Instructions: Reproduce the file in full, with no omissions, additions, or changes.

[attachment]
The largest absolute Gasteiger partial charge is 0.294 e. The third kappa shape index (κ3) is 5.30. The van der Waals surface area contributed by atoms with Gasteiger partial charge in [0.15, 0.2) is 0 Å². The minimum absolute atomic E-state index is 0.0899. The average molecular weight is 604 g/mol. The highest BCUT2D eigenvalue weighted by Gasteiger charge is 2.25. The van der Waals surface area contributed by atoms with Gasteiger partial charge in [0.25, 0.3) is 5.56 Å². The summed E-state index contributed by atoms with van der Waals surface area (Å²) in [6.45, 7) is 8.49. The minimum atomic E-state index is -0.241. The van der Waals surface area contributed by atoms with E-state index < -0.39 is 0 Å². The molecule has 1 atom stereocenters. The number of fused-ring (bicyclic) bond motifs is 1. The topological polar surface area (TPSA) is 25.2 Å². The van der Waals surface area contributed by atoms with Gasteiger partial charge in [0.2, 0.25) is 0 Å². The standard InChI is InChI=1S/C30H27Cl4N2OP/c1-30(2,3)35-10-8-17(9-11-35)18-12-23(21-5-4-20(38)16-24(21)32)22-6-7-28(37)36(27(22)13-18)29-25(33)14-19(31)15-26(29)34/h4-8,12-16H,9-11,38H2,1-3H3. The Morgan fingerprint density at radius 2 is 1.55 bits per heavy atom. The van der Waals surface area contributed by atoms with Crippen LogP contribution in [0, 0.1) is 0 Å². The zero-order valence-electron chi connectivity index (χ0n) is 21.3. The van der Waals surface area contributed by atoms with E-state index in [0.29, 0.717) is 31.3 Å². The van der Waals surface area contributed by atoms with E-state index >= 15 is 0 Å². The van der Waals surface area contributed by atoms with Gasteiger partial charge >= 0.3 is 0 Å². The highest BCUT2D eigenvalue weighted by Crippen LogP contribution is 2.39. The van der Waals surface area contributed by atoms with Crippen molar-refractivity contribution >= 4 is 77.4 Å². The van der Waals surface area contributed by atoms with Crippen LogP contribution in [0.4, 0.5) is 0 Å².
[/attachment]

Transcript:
The largest absolute Gasteiger partial charge is 0.294 e. The third kappa shape index (κ3) is 5.30. The van der Waals surface area contributed by atoms with Gasteiger partial charge in [0.15, 0.2) is 0 Å². The minimum absolute atomic E-state index is 0.0899. The average molecular weight is 604 g/mol. The highest BCUT2D eigenvalue weighted by Gasteiger charge is 2.25. The van der Waals surface area contributed by atoms with Gasteiger partial charge in [0.25, 0.3) is 5.56 Å². The summed E-state index contributed by atoms with van der Waals surface area (Å²) in [6.45, 7) is 8.49. The minimum atomic E-state index is -0.241. The van der Waals surface area contributed by atoms with E-state index < -0.39 is 0 Å². The molecule has 1 atom stereocenters. The number of fused-ring (bicyclic) bond motifs is 1. The topological polar surface area (TPSA) is 25.2 Å². The van der Waals surface area contributed by atoms with Gasteiger partial charge in [0.2, 0.25) is 0 Å². The standard InChI is InChI=1S/C30H27Cl4N2OP/c1-30(2,3)35-10-8-17(9-11-35)18-12-23(21-5-4-20(38)16-24(21)32)22-6-7-28(37)36(27(22)13-18)29-25(33)14-19(31)15-26(29)34/h4-8,12-16H,9-11,38H2,1-3H3. The Morgan fingerprint density at radius 2 is 1.55 bits per heavy atom. The van der Waals surface area contributed by atoms with Crippen LogP contribution in [0, 0.1) is 0 Å². The zero-order valence-electron chi connectivity index (χ0n) is 21.3. The van der Waals surface area contributed by atoms with E-state index in [0.29, 0.717) is 31.3 Å². The van der Waals surface area contributed by atoms with E-state index >= 15 is 0 Å². The van der Waals surface area contributed by atoms with Gasteiger partial charge >= 0.3 is 0 Å². The highest BCUT2D eigenvalue weighted by Crippen LogP contribution is 2.39. The van der Waals surface area contributed by atoms with Crippen molar-refractivity contribution >= 4 is 77.4 Å². The van der Waals surface area contributed by atoms with Crippen LogP contribution in [0.4, 0.5) is 0 Å².